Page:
1. Go easy on the jokes.
It’s understandable that pastors my try to find a nice opener to engage the congregation. However, don’t assume you have to start with a joke or even pepper jokes throughout the sermon. There’s a time and place for the funnies, but don’t overdo it.

2. Don’t come ill prepared.
Your main responsibility as a pastor is to be a shepherd to the congregation. You can only do that well when you know God’s Word. Storytelling, mumbling, or providing your own opinion is a dead giveaway that you didn’t prepare well enough. Make sure that your people are allowing you adequate time in prayer and study of the Word.

3. Humble yourself in the sight of the Lord.
Make sure you understand your role as pastor, and the Lord’s position as Chief Shepherd. The congregation came to hear the Word and to fellowship, not to listen to your great speaking or personal opinions. Hesitate before offering your viewpoint and judgment on issues.

4. Dress comfortably, but appropriately.
You’re a pastor, not a celebrity, fashion model, or rockstar. Your congregation is made up of people from all walks of life, each with a different financial situation. Try to reflect this diversity in the manner of your dress. Let the focus be on the Word and on God, nothing else.

5. Enough about money!
There’s nothing more exhausting to a congregation than the ongoing rant about tithing and money for the latest ministry expansion or building upgrade. Sure, fundraising is important. So is tithing. But please make sure you draw the line between getting your own vision fulfilled, and truly building the Kingdom.

6. Be genuine: Walk the Walk!
You can’t be everyone’s best friend, nor do you have time to do so. However, you can be legit; you can be real. You can definitely walk the walk, instead of just talking about it on Sundays. Show you care, and show that you’re real by your lifestyle and choices.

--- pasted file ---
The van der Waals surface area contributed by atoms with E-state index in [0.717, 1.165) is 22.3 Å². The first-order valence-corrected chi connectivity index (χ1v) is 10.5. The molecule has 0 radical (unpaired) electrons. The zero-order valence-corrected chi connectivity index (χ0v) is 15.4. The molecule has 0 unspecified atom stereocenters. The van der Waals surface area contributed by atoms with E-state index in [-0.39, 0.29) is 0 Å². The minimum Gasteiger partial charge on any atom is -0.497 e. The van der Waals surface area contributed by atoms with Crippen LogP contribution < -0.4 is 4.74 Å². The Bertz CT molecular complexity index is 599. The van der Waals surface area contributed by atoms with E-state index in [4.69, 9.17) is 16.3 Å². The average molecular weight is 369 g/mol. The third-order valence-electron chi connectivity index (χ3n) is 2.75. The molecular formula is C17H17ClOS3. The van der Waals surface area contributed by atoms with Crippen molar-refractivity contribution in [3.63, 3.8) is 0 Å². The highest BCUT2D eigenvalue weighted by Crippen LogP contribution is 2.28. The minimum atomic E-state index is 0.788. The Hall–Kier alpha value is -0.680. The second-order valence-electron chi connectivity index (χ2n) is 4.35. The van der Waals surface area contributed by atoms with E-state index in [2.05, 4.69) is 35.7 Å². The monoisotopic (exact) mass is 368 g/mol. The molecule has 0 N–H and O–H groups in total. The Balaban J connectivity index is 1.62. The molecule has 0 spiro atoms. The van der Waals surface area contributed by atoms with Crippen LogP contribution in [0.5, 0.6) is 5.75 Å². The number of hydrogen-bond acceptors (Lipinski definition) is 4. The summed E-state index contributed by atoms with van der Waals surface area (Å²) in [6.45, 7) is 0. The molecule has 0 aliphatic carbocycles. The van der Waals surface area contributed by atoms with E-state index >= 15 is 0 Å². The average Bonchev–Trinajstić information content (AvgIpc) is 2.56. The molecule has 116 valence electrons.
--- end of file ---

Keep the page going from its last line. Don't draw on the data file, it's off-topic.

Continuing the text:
7. Have you heard of the Old Testament?
You may like the new covenant and the promises of grace and forgiveness with it, but, boy, are you missing out if you don’t lay the foundation by pointing to the prophecies fulfilled from the Old Testament. It’s one Book. Preach regularly from both testaments.

8. Ask for regular prayer before preaching.
You’re human. You’re stressed, and have burdens. Make time to pray with your deacons or elders before you teach or preach. Fulfill your task in the power of the Spirit rather than your own ability. The difference and results will be apparent.

9. Give regular time for testimonies.
Don’t preach at people. Your church is a fellowship, a family. Who likes constantly being talked at? Give time, and plenty of it, for the congregation to share what God is doing in their lives. It’s empowering, motivating, and a massive hope-builder to see and hear how God is moving!

10. Be glad in your calling.
Remember your calling, and embrace it! You’re doing a wonderful job, and have been given a wonderful opportunity. Use it wisely, and enjoy it. What can be better than teaching and educating others in the stunning promise of hope, grace, and salvation?



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